Citizens will agree with us that indeed this year was one of austerity measures.
Consistent with the Government commitment to reduce expenditure as a basis for future social and economic prosperity, all of us had to tighten our belts in response. But a year of belt-tightening is enough otherwise continuous tightening of belts would end up totally squeezing life out of all of us.
On Thursday, Finance and Economic Development Minister, Professor Mthuli Ncube, signaled the transition from “Austerity for Prosperity” to “Gearing for Higher Productivity, Growth and Job Creation” in the 2020 national budget he also determined was a “People’s Budget.”
“The reforms, centred on ‘Austerity for Prosperity’ were in no way a retribution, especially in view of the fact that our public finances were not balancing, following years of overspending,” he said.
“To correct that, the New Dispensation had to put aside the notion of short cuts, magic solutions and free funds by strengthening fiscal discipline and tightening monetary policy in order to rebuild the economy. This primarily entailed switching priorities to sound and responsible fiscal spending, which placed the fiscus on the right path. And indeed, during the course of the year, specific milestones were made, particularly in sanitising public finances, implementation of structural reforms, infrastructure rehabilitation, social service delivery, among other achievements.”
The pro-people stance of the 2020 fiscal plan under which the people would have more disposable incomes and jobs and enjoy social safety nets in an environment of greater productivity, growth, competitiveness and exports as well as shared development is what we now need.
Some of the specific pro-people proposals are a wider tax-free bonus of $5 000 from $1 000, 100 percent civil servants bonus on gross salaries, tax-free threshold of $2 000 from $700, value added tax reduction to 14,5 percent and provision of sanitary wear for girls from Grade 4 to Form 6.
In addition, more than seven million people will be assisted with food up to March 2020 from a $5,2 billion package while the number of children benefiting from the Basic Education Assistance Module has been increased to 1,2 million.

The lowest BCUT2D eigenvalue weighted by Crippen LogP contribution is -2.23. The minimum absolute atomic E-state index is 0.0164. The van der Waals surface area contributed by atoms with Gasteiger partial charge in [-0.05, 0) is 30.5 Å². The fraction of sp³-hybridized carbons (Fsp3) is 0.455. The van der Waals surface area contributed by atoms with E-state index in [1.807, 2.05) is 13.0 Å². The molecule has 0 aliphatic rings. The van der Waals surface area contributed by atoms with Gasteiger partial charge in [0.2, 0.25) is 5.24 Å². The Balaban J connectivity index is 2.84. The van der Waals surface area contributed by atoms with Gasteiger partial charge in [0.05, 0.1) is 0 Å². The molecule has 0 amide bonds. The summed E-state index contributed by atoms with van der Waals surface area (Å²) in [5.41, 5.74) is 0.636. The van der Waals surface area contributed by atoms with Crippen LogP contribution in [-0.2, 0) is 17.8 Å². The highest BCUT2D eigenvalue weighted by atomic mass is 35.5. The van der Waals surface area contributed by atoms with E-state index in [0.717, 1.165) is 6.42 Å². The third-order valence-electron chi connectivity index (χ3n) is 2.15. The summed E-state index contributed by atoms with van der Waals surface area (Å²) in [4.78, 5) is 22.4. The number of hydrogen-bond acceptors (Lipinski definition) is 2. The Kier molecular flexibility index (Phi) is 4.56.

From the beginning of next year, the Government will stop subsidising maize and wheat procurement, a policy decision that is likely to result in higher prices of mealie meal and bread. Realising that not many of our people would be able to afford the projected higher prices of basic commodities, the Government will adopt a targeted subsidy approach to cushion the resource-poor.
Yet another specially targeted subsidy that will excite the people is the expansion of the Zupco service next year. The service is reliable and affordable, saving hundreds of thousands of urban commuters from harassment by touts and extortionate fares normally charged by private transport operators.
Typically, austerity measures make life tough for the public but for our people, they coincided with a very poor agricultural season that left millions in need of food aid, a cyclone that killed hundreds and destroyed infrastructure as well as livelihoods in two provinces and a huge electricity supply deficit. This means that we were doubly impacted, so to speak.
A reprieve was therefore necessary.
We now pray that we have a decent agricultural season over the next four or five months and we are spared natural disasters. A good rainfall season will boost the lifeline agriculture sector and mean more food on the table for the masses. There will be no need for the Government to spend money feeding the people. A good rainfall season will also mean improved electricity generation at the Kariba hydro plant, alleviating the power shortage. There will be no need for the Government to spend scarce foreign currency to import electricity. Industry will benefit too from reliable power supply which enhances their production and reduces production costs.
In addition, we pray that the initiatives to be rolled out by the Government to set the economy on the growth path will, indeed, create jobs that pay better and result in greater wealth accumulation.
The national currency should continue being stable as it has been in recent weeks. Exports must grow so that the economy generates more foreign currency to be able to finance critical imports; critical imports not trinkets. We look forward to investment inflows intensifying next year too.
President Mnangagwa and Prof Ncube have been telling us that the worst is over thus in the next few months, likely by March next year, the economy will begin to pick up. They both told us a few months ago that inflation should start slowing down by the end of this year. True to that prognosis, the local currency is holding against the US$, not only on the interbank market but also on the black market. As a result of that currency stability, prices have largely been stable as well.
Zimbabweans look forward to an economic turnaround starting next year and better lives that a turnaround engenders.